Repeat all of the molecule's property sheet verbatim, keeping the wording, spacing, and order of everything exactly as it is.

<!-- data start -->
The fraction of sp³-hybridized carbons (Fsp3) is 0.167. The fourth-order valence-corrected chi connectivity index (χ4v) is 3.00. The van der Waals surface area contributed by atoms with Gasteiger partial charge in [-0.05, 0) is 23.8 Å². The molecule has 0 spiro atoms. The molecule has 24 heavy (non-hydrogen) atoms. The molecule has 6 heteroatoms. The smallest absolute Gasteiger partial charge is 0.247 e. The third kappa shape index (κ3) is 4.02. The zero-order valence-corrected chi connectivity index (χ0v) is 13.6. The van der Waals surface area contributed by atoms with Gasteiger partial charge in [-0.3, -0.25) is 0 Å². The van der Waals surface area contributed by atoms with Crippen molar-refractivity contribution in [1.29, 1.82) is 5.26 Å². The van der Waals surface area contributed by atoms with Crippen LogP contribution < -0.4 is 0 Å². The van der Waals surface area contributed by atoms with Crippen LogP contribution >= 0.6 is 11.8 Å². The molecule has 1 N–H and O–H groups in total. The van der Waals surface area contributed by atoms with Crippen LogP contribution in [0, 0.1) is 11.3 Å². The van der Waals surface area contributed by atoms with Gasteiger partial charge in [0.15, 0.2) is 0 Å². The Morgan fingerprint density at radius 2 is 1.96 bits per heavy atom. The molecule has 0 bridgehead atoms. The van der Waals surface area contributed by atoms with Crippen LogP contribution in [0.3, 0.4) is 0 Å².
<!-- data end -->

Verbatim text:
The fraction of sp³-hybridized carbons (Fsp3) is 0.167. The fourth-order valence-corrected chi connectivity index (χ4v) is 3.00. The van der Waals surface area contributed by atoms with Gasteiger partial charge in [-0.05, 0) is 23.8 Å². The molecule has 0 spiro atoms. The molecule has 24 heavy (non-hydrogen) atoms. The molecule has 6 heteroatoms. The smallest absolute Gasteiger partial charge is 0.247 e. The third kappa shape index (κ3) is 4.02. The zero-order valence-corrected chi connectivity index (χ0v) is 13.6. The van der Waals surface area contributed by atoms with Gasteiger partial charge in [-0.3, -0.25) is 0 Å². The van der Waals surface area contributed by atoms with Crippen molar-refractivity contribution in [1.29, 1.82) is 5.26 Å². The van der Waals surface area contributed by atoms with Crippen LogP contribution < -0.4 is 0 Å². The van der Waals surface area contributed by atoms with Crippen LogP contribution >= 0.6 is 11.8 Å². The molecule has 1 N–H and O–H groups in total. The van der Waals surface area contributed by atoms with Crippen LogP contribution in [0, 0.1) is 11.3 Å². The van der Waals surface area contributed by atoms with Gasteiger partial charge in [0.15, 0.2) is 0 Å². The Morgan fingerprint density at radius 2 is 1.96 bits per heavy atom. The molecule has 0 bridgehead atoms. The van der Waals surface area contributed by atoms with Crippen LogP contribution in [0.3, 0.4) is 0 Å².